Crunchy, sweet, sour and spicy – the wide variety of chaat in India is unique till date. Be it the crowd-pleasing gol gappas or the simple aloo chaat, every street dish has its own loyal fan base. What started on the streets with our local chaat wala bhaiya eating thali after thali has reached the international stage today.
From Sara Todd of MasterChef Australia making Bhel Puris to Chef Ali Stoner experimenting with air fryer papdi chaat, India’s favorite food has made its way globally, and found its way into high-end restaurants as well. Is. But what is it about this savory delight that is so delicious for the international palate?
According to Chef Mehrwan Irani, owner of Indian street food restaurant Chai Pani in North Carolina (USA) and a 2022 winner of the James Beard Award for Outstanding Restaurant, “Chaat enhances the perception of most foreigners about Indian food. Unlike most home-style cooking or restaurant-style dishes, which tend to be gravy-based, or monochromatic in appearance and taste; Chaat is colourful, multicolored and with complementary flavours. There’s an excitement when trying street food, like you’ve wandered into a place where traditional rules don’t apply and every bite is a delicious surprise. ,
And chef and entrepreneur Tarun Sibal is also inclined to agree. He says, “I am not surprised that chaats are loved internationally as well. They are an amalgamation of textures. It is a flavor bomb and I am glad that it has traveled so well. We have Indians across the globe. And that has helped too. But the unique uniqueness of the chaat, the spicy and tangy profile, and combined with it make a tantalizing work for the chaat to do more.”
Chef Rakhi Vaswani believes that our chaat savors the exotic taste as it also has a balance of flavours. She says, “We balance the spice of the chutney by adding curd. Then we add a lot of crunchy ingredients and our Indian food is all about the flavours. ,
While to some people the idea of serving street food in an expensive hotel might sound a bit ridiculous, chefs around the world are experimenting with ingredients to serve a dish that brings a complete gastronomical experience. Just ask Chef Himanshu Saini of Treskind Mumbai and Treskind Studios in Dubai, which serve a pani puri as an appetizer in their 14-course-meal and he says, “Pani puri is a crowd favorite. We have tried a variety of flavored waters such as arugula, cucumber, cumin, etc. We have also experimented with the filling by adding preserved pears, feta cheese, sweet potatoes. ,
Experimental chaat along with Pizza Sev Puri, Chicken Gol Gappa or Gulab Jamun Chaat is garnering mixed response from internet users on social media. Vaswani’s experiments are minimal as he adds his own spin to chaat recipes as well and says, “There is a very thin line of food that sets it apart. The chutney is like a jam and you can add to bread or scones or you can add our Indian spices like fennel, cinnamon, chili powder, cumin, hing and use it in your chaat. I used cranberries to make sweet chutney and used it in my chaat. ,
Sahil Sambhi, a Delhi-based restaurateur at Molecule Air Bar, serving unconventional chaat items like puchka shots, believes that since chaat has always been an integral part of our culture, and there is so much of it, it is definitely part of our fines. Should be. Dining experience as well. “Keeping chaat off the menu is half-heartedly representing Indian cuisine,” he says.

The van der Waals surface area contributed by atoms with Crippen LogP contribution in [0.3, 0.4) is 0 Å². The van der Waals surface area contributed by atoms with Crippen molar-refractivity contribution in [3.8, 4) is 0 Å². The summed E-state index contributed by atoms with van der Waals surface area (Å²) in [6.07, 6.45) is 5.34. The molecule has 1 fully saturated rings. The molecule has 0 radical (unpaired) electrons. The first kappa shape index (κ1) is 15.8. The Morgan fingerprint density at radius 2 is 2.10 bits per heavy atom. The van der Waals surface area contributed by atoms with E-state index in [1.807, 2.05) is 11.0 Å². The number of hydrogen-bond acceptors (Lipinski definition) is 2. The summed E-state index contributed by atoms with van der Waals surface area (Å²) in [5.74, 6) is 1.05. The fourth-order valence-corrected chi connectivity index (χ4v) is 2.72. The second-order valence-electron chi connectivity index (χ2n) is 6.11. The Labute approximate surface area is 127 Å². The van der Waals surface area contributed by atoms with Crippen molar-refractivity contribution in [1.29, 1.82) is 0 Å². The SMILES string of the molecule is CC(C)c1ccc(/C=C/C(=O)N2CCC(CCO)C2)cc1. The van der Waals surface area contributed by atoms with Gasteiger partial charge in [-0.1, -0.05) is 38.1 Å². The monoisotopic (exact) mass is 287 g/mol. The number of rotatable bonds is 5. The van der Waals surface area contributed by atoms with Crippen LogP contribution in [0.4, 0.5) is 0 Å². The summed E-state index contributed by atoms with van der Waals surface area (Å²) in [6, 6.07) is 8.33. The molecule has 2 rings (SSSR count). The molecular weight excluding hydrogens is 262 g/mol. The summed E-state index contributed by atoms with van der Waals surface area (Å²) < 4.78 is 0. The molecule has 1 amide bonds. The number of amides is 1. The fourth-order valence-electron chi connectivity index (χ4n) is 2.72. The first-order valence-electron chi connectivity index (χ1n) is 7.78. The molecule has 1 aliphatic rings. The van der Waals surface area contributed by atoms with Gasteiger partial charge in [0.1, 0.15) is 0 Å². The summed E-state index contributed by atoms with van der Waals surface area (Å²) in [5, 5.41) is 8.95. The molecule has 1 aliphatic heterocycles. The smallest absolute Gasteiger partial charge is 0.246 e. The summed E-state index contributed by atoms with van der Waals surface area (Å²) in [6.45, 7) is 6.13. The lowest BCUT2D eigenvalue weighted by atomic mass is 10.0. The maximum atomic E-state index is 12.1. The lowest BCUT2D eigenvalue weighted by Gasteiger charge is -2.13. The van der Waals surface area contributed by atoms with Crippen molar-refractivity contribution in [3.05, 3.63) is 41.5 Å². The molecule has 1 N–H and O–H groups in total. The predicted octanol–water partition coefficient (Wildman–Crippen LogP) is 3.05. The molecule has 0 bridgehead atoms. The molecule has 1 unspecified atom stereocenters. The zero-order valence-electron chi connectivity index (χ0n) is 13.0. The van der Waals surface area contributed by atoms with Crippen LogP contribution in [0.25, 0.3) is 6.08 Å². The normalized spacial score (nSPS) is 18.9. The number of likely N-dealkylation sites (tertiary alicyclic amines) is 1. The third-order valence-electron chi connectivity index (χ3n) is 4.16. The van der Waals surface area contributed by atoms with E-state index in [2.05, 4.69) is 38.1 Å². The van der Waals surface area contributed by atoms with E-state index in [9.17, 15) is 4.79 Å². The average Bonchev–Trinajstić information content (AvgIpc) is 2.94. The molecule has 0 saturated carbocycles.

At Chai Pani, Irani serves dishes like kale pakoras and bhindi fries, which have also developed a strong fan base. He explains, “That is the beauty of chaat, you can understand it in many ways. I like to incorporate seasonal and local ingredients in my dishes. We regularly make corn bhel in summers, sweet potato chaat in autumn, and sweet potato chaat in autumn. Green tomato or Brussels sprouts pakoras offer green mango chaat in spring.”
Sibal’s crispy crispy chaat Chantilly with curd, beetroot saunth has earned good reviews from patrons at his Goa based culinary bar and restaurant – Titli. He also made an avocado mousse papdi with raw mango salsa at Street Stories, Bangalore. His latest creation is Dahi Khakhra Churi, with toffee, goli and churan, which, he says, “takes him back to his school days.”
If one is to represent India on the global gourmet front, it has to be with the humble chaat, says chef Ashish Singh of Cafe Delhi Heights. “Everyone wants to eat street food but people have become health conscious, and do not want to indulge in roadside joints. This is where we come. For example, we use brown bread in our bread pakoras, and we have retained the authentic taste, shape and taste. We do not use any artificial ingredients to make gol gappas sour.”
Although experimenting with food is certainly enjoyable for chefs, it depends on people whether the experiments are a hit or a hit, say Miss and Saini. “We have to satisfy everyone while being innovative—it’s a delicate There is balance. But at the end of the day, the most important thing is that the patrons come back and for that, I need to accept what people want. ,
Sweet Potato Chaat
3 medium sized sweet potatoes
1 tbsp oil or ghee
salt to taste
1 tsp cumin powder
fresh squeezed lemon juice
2-3 green chilies
coriander and mint leaves
Roasted and coarsely ground peanuts 2-3 tbsp
Dates and Tamarind Chutney (optional)
pomegranate to garnish
1. Steam the sweet potato on medium flame for 20-25 minutes
2. Fry them in oil or ghee till they turn golden
3. Add salt, cumin powder and freshly squeezed lemon juice as per taste
4. Add green chillies, peanuts and sweet chutney (optional)
5. Sprinkle some green coriander and mint leaves.
6. Decorate with pomegranate at the end
Inputs by Chef Meghna Kamdar